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CBC is regarded as one of the most prominent and influential cultural institutions in Canada. After establishing itself as a platform dedicated to producing and delivering Canadian content from coast to coast, CBC has maintained itself as a protector of Canadian culture, artistry, and values. Their broadcasts and programs are a huge part of our country’s history and future, binding together our citizens through a sense of community and belonging. CBC/Radio-Canada’s commitment to inclusivity is demonstrated through the extensive reach of their broadcasting, offering programming in both of Canada’s official languages (French and English) as well as many native languages for the country’s listeners in the North and closed captioning for the deaf. Through their fierce ethical and moral compass, CBC-Radio/Canada has acted as an adhesive for our nation’s citizens and their diverse backgrounds and beliefs, guiding us through the tumultuous and politically wrought decades of the nineteenth century including wars, the Great Depression, and various other transformative social climates. CBC Radio/Canada was not always the cultural force it is today; its success story is one of epic proportions and humble beginnings.


With Canada’s national culture just in its infancy in the early decades of the nineteenth century and therefore vulnerable to the already well established and booming American culture industry, the Canadian government stepped in, establishing a royal commission to advise the future of broadcasting in Canada in 1928. Under Royal Commission on Radio Broadcasting’s recommendations for a nationally owned company to regulate and protect Canadian content and the emerging and delicate culture that generated it, the Canadian Radio Broadcasting Commission was established. The CRBC encountered many challenges, which can be generalized by a lack of organization and underfunding.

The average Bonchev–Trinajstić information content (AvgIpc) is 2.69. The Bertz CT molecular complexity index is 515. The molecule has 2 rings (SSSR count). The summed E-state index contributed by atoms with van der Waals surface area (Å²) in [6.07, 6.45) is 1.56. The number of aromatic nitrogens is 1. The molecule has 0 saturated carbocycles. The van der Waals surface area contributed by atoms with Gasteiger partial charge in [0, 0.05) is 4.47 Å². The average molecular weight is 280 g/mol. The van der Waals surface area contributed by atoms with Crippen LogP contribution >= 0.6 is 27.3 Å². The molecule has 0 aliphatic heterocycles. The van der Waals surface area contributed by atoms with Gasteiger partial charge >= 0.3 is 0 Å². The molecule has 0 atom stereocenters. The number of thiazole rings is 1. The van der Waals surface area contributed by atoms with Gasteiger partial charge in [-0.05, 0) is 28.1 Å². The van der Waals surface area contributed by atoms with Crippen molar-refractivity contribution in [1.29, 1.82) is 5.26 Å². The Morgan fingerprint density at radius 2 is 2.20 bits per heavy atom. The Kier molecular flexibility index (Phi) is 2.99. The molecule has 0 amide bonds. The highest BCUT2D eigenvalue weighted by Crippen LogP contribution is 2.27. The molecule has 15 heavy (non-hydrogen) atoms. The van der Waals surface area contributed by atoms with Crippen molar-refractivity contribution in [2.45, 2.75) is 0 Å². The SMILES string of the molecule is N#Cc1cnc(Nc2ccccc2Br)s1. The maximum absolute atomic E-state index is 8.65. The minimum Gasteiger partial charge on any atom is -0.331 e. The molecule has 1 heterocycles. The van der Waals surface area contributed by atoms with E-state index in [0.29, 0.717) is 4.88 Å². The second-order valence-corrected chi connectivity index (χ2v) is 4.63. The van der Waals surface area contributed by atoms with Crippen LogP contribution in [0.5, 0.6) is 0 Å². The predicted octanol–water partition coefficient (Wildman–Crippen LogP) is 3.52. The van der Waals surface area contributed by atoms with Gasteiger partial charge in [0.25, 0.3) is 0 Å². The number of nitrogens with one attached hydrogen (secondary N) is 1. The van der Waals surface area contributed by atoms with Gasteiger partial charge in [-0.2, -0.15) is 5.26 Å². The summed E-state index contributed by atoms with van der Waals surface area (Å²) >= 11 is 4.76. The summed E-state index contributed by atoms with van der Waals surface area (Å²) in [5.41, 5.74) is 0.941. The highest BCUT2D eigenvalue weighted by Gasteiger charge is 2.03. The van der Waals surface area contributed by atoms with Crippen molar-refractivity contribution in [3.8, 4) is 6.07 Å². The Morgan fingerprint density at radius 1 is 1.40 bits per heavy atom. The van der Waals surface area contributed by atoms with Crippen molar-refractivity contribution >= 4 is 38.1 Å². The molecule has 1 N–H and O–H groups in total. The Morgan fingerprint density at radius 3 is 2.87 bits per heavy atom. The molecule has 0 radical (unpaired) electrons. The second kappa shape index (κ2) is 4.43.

In 1936, the new Canadian Broadcasting Act brought the Canadian Broadcasting Corporation (CBC)/Radio-Canada into the world. CBC was better prepared for the demands of delivering national news and content to such a large and diverse region. The CBC absorbed all rights and responsibilities of the CRBC, and they also presided over sixteen privately owned affiliate stations. The following years were spent fighting for adequate infrastructure to allow greater access to Canadians, securing new transmitters in major cities to combat interruptions from American stations as well as greater reach to Northern communities.


CBC/Radio-Canada quickly developed a reputation for integrity, authenticity, and neutrality.

As the crown corporation took its first steps, it launched various informative programs, but it really found its groove in the 40s, when their news division emerged. Also during this decade, Canada put the world’s first national domestic satellite into orbit in 1962, making waves in history and allowing their programs to be aired in the Canadian North—for the very first time. During this time, Canadian regulatory authorities began establishing quotas and rules for Canadian broadcasters, putting in place the 60% Canadian Content requirement.